What This American Life's Ira Glass has to do with atlas antagonism, or what plotting carved pumpkins reveals about place
The most intimate infographics of all may be maps, those images that tell of our complicated relationships to place, bounded by time. Or at least, this is just one of the interesting arguments made by the book Everything Sings: Maps for a Narrative Atlas, a beautiful exploration of a small North Carolina neighborhood that also provides a platform for much larger ideas.
We've long believed in the transformative power of maps, which was why we immediately fell in love with Everything Sings and its author, Dennis Wood. A kind of counter-culture cartographer, Wood has for decades sought ways to call the seeming objectivity of maps into question. In his fascinating introduction to the book, Wood wonders why map-making was an artistic discipline that somehow escaped modernism's critical overhaul, its conventions barely changing in the centuries since it was first practiced.
"Admitting that atlases were narrative -- that they were texts -- would force the admission that the individual maps were texts too, that maps constituted a semiological system indistinguishable from other semiological systems, like those of paintings or novels or poems."
His argument for a kind of "poetics of cartography" provides context to the maps that follow, a narrative about how life was in his Boylan Heights neighborhood in the early 1980s.
Everything Sings grew out of an episode of NPR's This American Life in which host Ira Glass inadvertently came across Wood's shelved project from a university course he'd previously taught to landscape architecture students. Glass contributes a fantastic foreword that pretty much sums up what makes the collection so special.
These maps are completely unnecessary. The world didn't ask for them. They aid no navigation or civic-minded purpose. They're just for pleasure. They laugh at the stupid Google map I consult five times a day on my phone. They laugh at what a square that map is. At its small-mindedness. They know it's a sad, workaholic salaryman. -- Ira Glass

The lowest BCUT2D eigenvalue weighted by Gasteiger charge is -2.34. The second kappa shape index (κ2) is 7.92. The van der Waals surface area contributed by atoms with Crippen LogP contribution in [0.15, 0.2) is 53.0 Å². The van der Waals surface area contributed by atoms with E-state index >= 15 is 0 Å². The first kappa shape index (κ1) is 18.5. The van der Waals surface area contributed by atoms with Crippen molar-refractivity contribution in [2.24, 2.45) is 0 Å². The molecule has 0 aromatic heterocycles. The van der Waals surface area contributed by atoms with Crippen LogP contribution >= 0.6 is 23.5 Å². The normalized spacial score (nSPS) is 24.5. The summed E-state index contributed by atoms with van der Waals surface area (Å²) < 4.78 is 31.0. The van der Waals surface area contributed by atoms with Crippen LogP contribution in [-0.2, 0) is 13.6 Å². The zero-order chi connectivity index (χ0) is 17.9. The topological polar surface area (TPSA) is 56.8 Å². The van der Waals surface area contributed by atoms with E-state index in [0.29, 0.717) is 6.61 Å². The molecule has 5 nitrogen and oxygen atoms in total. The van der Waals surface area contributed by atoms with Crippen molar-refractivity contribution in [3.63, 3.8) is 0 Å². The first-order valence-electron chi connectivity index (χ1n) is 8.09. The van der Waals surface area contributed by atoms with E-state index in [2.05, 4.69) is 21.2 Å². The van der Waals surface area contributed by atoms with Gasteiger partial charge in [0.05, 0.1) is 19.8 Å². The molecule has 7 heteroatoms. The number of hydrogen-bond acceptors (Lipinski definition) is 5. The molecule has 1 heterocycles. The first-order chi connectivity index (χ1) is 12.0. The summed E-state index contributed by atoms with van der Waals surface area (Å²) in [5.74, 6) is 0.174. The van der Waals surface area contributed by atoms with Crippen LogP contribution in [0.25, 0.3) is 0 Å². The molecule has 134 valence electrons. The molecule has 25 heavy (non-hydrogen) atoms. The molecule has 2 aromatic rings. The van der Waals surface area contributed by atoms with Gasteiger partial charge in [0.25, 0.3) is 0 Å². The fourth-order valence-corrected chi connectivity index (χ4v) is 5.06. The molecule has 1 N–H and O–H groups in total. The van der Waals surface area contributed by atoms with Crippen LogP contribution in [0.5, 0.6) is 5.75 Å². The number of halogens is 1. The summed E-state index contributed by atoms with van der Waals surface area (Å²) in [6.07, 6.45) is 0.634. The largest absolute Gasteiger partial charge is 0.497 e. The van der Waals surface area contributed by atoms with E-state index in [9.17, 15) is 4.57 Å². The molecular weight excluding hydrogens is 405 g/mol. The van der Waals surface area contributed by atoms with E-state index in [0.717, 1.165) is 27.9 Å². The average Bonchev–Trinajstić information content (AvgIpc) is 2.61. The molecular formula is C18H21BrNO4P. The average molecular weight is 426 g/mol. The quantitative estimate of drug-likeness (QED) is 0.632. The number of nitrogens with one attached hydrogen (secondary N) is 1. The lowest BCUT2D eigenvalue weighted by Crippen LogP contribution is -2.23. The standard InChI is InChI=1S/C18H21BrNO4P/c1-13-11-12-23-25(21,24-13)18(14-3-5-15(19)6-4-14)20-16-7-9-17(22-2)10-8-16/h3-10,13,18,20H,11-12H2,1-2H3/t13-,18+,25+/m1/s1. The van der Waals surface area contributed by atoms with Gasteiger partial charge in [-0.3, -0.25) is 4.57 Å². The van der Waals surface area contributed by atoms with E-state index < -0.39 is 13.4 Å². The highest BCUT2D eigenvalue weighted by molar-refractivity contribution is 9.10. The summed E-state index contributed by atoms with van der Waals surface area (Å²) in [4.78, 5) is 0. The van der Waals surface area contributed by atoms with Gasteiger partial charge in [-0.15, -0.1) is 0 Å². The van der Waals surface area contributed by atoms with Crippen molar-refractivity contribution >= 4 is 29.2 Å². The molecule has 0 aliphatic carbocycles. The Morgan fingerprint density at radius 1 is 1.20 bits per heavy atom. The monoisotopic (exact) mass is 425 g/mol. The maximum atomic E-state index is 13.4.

Here are just a few of our favorite images from the atlas, with excerpts from Wood's accompanying texts:
They were all over -- bamboo, glass, shell, metal tubes. Depending on where you stood, the force of the wind, and the time of day, you could hear several chiming, turning the neighborhood into a carillon.
I rode through the neighborhood on my bicycle -- it was 1982 -- and took pictures of all the jack-o'-lanterns.
Lester's Paper Route in Space & Time
Every afternoon Lester Mims got on his bike and delivered the Raleigh Times, setting up another rhythm for the neighborhood.
All over Boylan Heights, numerous calls to report disturbances reveal a general reluctance to knock on a neighbors' doors and ask them to 'turn it down.' Boylan Heights is small and hardly crime ridden, but this is only a six month's harvest of calls to 911.
Nervous squirrels, afraid of an attack on the ground, use the phone and television cables as highways wherever the tree canopy's broken. Birds rest on the power lines.
Pools of Light
When, in the later 19th century, Americans began systematically to light their streets, it was seen as a wholesome influence to cleanliness, as a deterrent to throwing garbage into the streets under the cover of darkness, and as an inducement to leaving windows open at night for healthier sleep.
An explosion of rent, an exodus of money out of Boylan Heights. By the early 1980s, half of Boylan Heights was owned by absentee landlords who lived as far away as Fort Worth, Texas, and Duluth, Minnesota, and half of the neighborhood paid them rent.
Everything Sings may be an antagonist to the traditional practice of cartography, and yet it accomplishes exactly the end that all maps must, if they're to be of any lasting use: forcing us to see our world, and its many wonders, anew each day.
This post also appears on Brain Pickings.